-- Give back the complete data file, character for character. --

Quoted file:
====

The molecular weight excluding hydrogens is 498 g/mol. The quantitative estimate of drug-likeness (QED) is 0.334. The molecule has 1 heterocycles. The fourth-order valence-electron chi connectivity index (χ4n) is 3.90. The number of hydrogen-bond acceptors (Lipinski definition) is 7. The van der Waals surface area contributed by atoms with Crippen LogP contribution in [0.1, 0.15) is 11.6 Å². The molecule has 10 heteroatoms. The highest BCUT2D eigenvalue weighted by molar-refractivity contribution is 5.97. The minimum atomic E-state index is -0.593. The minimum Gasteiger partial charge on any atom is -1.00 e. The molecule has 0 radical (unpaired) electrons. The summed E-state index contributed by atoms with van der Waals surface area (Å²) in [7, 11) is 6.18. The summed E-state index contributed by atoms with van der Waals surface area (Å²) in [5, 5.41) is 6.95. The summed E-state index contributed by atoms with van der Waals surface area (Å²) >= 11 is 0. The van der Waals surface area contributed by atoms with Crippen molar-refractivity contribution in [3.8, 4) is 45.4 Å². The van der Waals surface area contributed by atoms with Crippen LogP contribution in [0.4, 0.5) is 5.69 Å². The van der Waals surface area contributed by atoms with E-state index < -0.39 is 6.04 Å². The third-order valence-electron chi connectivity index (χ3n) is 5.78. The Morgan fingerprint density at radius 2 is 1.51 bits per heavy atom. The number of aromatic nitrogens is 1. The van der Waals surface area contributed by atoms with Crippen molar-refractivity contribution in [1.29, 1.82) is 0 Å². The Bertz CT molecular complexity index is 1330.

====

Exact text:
The molecular weight excluding hydrogens is 498 g/mol. The quantitative estimate of drug-likeness (QED) is 0.334. The molecule has 1 heterocycles. The fourth-order valence-electron chi connectivity index (χ4n) is 3.90. The number of hydrogen-bond acceptors (Lipinski definition) is 7. The van der Waals surface area contributed by atoms with Crippen LogP contribution in [0.1, 0.15) is 11.6 Å². The molecule has 10 heteroatoms. The highest BCUT2D eigenvalue weighted by molar-refractivity contribution is 5.97. The minimum atomic E-state index is -0.593. The minimum Gasteiger partial charge on any atom is -1.00 e. The molecule has 0 radical (unpaired) electrons. The summed E-state index contributed by atoms with van der Waals surface area (Å²) in [7, 11) is 6.18. The summed E-state index contributed by atoms with van der Waals surface area (Å²) in [5, 5.41) is 6.95. The summed E-state index contributed by atoms with van der Waals surface area (Å²) >= 11 is 0. The van der Waals surface area contributed by atoms with Crippen molar-refractivity contribution in [3.8, 4) is 45.4 Å². The van der Waals surface area contributed by atoms with Crippen LogP contribution in [0.4, 0.5) is 5.69 Å². The van der Waals surface area contributed by atoms with E-state index < -0.39 is 6.04 Å². The third-order valence-electron chi connectivity index (χ3n) is 5.78. The Morgan fingerprint density at radius 2 is 1.51 bits per heavy atom. The number of aromatic nitrogens is 1. The van der Waals surface area contributed by atoms with Crippen molar-refractivity contribution in [1.29, 1.82) is 0 Å². The Bertz CT molecular complexity index is 1330.